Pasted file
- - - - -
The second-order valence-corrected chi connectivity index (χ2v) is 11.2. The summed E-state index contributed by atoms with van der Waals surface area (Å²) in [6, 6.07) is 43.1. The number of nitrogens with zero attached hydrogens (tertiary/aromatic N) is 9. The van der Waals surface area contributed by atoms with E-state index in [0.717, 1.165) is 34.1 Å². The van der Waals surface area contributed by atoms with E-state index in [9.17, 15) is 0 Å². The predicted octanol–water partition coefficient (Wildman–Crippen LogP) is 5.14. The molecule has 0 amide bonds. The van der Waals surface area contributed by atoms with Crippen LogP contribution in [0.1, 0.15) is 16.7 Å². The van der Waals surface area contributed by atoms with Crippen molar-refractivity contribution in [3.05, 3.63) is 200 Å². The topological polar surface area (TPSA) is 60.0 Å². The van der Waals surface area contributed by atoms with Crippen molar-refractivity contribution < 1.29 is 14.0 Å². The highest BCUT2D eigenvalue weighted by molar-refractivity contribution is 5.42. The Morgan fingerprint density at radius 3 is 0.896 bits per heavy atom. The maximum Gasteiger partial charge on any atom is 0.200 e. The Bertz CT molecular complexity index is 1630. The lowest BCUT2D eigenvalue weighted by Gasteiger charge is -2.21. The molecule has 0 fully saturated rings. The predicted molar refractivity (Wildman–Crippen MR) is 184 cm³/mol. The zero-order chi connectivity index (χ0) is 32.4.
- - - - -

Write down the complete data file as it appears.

The second-order valence-corrected chi connectivity index (χ2v) is 11.2. The summed E-state index contributed by atoms with van der Waals surface area (Å²) in [6, 6.07) is 43.1. The number of nitrogens with zero attached hydrogens (tertiary/aromatic N) is 9. The van der Waals surface area contributed by atoms with E-state index in [0.717, 1.165) is 34.1 Å². The van der Waals surface area contributed by atoms with E-state index in [9.17, 15) is 0 Å². The predicted octanol–water partition coefficient (Wildman–Crippen LogP) is 5.14. The molecule has 0 amide bonds. The van der Waals surface area contributed by atoms with Crippen LogP contribution in [0.1, 0.15) is 16.7 Å². The van der Waals surface area contributed by atoms with Crippen molar-refractivity contribution in [3.05, 3.63) is 200 Å². The topological polar surface area (TPSA) is 60.0 Å². The van der Waals surface area contributed by atoms with Crippen molar-refractivity contribution < 1.29 is 14.0 Å². The highest BCUT2D eigenvalue weighted by molar-refractivity contribution is 5.42. The Morgan fingerprint density at radius 3 is 0.896 bits per heavy atom. The maximum Gasteiger partial charge on any atom is 0.200 e. The Bertz CT molecular complexity index is 1630. The lowest BCUT2D eigenvalue weighted by Gasteiger charge is -2.21. The molecule has 0 fully saturated rings. The predicted molar refractivity (Wildman–Crippen MR) is 184 cm³/mol. The zero-order chi connectivity index (χ0) is 32.4.